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Classics in the Modern WorldA Democratic Turn?$
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Lorna Hardwick and Stephen Harrison

Print publication date: 2013

Print ISBN-13: 9780199673926

Published to Oxford Scholarship Online: January 2014

DOI: 10.1093/acprof:oso/9780199673926.001.0001

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All Mod Cons? Power, Openness, and Text in the Digital Turn

All Mod Cons? Power, Openness, and Text in the Digital Turn

Chapter:
(p.410) (p.411) 28 All Mod Cons? Power, Openness, and Text in the Digital Turn
Source:
Classics in the Modern World
Author(s):

Elton Barker

Publisher:
Oxford University Press
DOI:10.1093/acprof:oso/9780199673926.003.0028

This chapter uses three contemporary classics-based projects to think through issues relating to power, openness, and the text in the digital medium, which have relevance for this book’s broader investigation into the democratic turn. It finds that important questions relating to collaboration, funding, interdisciplinarity, technical expertise, training, and the like, mean that there is no easy or simple correlation between digital research and democratic impact, though three key measures of accomplishment—use, openness, and infrastructure—certainly have the potential to make the debates within higher education more accessible to the general public. The situation is analogous to the technological shift in Herodotus’s day, from orality to literacy, when the historian used writing to interrogate inherited structures of knowledge and authority. The future role of the digital medium in academia depends as much on our continued struggle to challenge such structures as our ability to work within them.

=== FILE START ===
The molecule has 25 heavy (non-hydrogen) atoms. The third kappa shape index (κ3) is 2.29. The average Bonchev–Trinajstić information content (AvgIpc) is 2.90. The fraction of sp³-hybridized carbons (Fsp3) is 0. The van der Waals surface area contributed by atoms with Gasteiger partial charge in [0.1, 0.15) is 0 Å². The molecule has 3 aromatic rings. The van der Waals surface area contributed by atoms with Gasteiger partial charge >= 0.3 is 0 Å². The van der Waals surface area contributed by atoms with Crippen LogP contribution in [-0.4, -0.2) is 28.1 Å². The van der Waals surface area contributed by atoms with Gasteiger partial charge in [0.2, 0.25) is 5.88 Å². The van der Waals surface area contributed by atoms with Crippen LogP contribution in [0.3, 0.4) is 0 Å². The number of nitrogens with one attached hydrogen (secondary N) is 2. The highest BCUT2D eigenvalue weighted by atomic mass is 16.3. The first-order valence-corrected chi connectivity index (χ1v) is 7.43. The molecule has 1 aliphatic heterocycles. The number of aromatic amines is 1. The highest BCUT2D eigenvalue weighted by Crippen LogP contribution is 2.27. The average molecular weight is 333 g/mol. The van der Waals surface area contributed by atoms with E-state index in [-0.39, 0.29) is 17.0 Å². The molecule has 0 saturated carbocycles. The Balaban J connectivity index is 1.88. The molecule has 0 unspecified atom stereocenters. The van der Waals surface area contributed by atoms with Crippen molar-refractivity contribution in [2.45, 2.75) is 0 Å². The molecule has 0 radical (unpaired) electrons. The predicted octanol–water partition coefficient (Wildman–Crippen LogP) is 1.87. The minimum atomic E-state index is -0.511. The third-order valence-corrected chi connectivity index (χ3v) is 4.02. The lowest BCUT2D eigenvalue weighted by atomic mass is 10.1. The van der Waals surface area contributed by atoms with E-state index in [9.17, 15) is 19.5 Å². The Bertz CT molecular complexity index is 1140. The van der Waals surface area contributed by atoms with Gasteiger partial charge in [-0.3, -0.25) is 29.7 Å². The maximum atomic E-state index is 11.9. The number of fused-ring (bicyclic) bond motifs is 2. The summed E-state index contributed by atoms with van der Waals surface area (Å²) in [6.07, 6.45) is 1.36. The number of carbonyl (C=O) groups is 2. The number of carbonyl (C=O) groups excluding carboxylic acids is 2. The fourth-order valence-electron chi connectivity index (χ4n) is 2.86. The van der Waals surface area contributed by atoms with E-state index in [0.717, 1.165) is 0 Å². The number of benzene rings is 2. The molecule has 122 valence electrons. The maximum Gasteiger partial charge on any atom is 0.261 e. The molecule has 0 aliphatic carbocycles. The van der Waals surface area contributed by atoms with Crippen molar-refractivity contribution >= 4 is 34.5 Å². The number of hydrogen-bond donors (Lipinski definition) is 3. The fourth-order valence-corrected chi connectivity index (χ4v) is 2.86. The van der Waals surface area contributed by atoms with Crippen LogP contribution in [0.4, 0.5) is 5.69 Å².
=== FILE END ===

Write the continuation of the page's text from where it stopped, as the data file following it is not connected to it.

Keywords:   digital, democratic, scholarship, accessible, technology

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